By Lou Ponsi
Neila Fritts has participated in sports since early childhood.
The Capistrano Valley High School senior played soccer for several years and completed two marathons by eighth grade. Fritts also played some volleyball and water polo.
But when Fritts stepped on the wrestling mat for the first time as a sophomore, the other sports became a memory.
Fritts’ total devotion to the sport recently paid off on high school wrestling’s biggest stage.
Grappling against the state’s best wrestlers, Fritts emerged as the state champion at 235 pounds at the CIF State Wrestling Championships held Feb. 24-26 at Mechanics Bank Arena in Bakersfield.
In the championship match, Fritts earned a thrilling 1-0 victory over top-seed Annika Miles of Elk Grove with an escape in the final minute.
“I went into (the match) with the plan of not doing anything on impulse,” Fritts said. “I’m not going to rush, even if I have to win 1-0.”
In the semifinal match, Fritts defeated No. 2 seed Valeria Rocha of El Cajon Valley, 5-0.
Fritts only gave up a total of three points in 14 postseason matches through league, CIF sectional, Masters, and state championships rounds. Fritts finished the season with a record of 38-1, notching 32 of those victories by pins.
“It didn’t feel real at first,” Fritts said of standing on the podium and being crowned the best school wrestler in the state. “I never expected going into wrestling that I would be really good or be some sort of champion. It took a minute to sink in.”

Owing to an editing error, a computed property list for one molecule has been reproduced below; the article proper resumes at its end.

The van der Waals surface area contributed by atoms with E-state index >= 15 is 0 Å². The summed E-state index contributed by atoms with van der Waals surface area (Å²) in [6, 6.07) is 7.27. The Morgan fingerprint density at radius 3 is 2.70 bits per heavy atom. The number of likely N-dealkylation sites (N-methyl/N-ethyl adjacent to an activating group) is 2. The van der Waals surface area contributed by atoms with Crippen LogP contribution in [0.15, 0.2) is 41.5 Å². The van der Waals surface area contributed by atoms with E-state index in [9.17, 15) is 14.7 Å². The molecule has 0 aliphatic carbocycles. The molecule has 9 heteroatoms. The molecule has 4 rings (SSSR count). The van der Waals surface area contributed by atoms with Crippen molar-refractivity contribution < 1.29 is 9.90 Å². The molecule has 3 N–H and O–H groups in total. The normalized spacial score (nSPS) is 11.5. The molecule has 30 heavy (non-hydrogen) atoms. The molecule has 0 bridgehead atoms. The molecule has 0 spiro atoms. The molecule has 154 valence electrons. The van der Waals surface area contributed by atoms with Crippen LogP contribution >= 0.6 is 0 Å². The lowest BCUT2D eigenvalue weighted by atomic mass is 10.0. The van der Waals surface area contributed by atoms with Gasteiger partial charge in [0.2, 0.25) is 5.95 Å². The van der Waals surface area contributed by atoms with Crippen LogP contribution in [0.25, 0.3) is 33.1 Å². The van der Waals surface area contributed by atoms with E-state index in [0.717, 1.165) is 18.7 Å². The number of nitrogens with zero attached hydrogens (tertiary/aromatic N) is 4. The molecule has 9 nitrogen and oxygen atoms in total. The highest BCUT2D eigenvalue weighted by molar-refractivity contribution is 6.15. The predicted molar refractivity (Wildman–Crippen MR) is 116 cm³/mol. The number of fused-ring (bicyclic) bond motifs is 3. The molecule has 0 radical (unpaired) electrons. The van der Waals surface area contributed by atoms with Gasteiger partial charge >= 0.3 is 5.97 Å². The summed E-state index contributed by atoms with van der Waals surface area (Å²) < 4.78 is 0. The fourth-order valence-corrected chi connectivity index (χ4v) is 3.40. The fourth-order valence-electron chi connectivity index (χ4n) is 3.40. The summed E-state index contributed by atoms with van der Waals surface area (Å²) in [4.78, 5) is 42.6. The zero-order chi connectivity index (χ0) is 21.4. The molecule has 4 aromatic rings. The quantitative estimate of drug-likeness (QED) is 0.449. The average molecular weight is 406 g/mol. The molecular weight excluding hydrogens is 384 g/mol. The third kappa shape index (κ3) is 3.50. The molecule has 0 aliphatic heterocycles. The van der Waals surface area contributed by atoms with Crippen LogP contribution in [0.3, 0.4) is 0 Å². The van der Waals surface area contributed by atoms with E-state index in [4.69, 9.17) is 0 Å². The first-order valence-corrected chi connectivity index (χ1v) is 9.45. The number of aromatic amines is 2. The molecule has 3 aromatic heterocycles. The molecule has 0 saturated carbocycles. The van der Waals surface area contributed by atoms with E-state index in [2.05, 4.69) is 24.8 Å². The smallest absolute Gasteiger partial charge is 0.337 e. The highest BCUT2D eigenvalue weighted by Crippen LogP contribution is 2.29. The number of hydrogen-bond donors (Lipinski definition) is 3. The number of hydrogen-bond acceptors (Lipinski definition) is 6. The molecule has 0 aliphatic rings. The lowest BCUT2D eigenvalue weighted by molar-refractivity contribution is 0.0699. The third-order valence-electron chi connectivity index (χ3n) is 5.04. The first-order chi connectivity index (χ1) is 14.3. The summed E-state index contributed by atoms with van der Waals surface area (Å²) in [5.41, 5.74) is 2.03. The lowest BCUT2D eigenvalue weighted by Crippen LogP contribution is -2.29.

Cougars coach Brian Shackleford saw Fritts’ potential from the beginning. Fritts was quiet, but determined, said Shackleford, who is head coach of the Cougars’ girls team.
“She was good right away and worked hard and kept coming back and did everything we asked,” Shackleford said. “She was tenacious and mixed it up right away.”
Learning the moves was tough at first, said Fritts, who weighed 180 pounds but was competing at 189.
“It was definitely difficult but that was not something that turned me off,” Fritts said. “I’m not a runner by any means but I got through two marathons. I just like a challenge. The difficulty motived me. It made me want to try harder. It made me want to get good.”
As the season progressed, Shackleford knew Fritts had a legitimate shot to go deep into the postseason.
The sophomore standout, in fact, made it to the Masters tournament against some of the toughest wrestlers in Southern California, and came one match short of moving on to state.
The 2021 season was marred by the coronavirus pandemic, with nearly all postseason tournaments being canceled. Dual matches still took place and Fritts won every one of those, pinning all but one opponent.
As a senior competing in the 235-pound class, Fritts also grappled against much heavier opponents.
The high school season is finished, but Fritts’ wrestling career is not. Fritts wants to wrestle in college and recruiters have already been reaching out, Shackleford said.
Another one of Fritts’ passions is singing, and the senior will spend the last few months of high school performing in the Capistrano Valley High School choir.
Fritts is also a gifted artist whose favorite medium is ink. So, becoming a tattoo artist is also a potential goal.
There is time to figure all that out, so Fritts is taking a break from the sport for a few months.
The state champion plans to backpack throughout Europe alone over the summer, visiting family in France, England, and Germany along the way.
Fritts’ long-term goal on the mat is to become a national champion.
That might be a lofty goal, but one thing that was obvious the first time the state champion stepped on a wrestling mat, is that Fritts loves a challenge.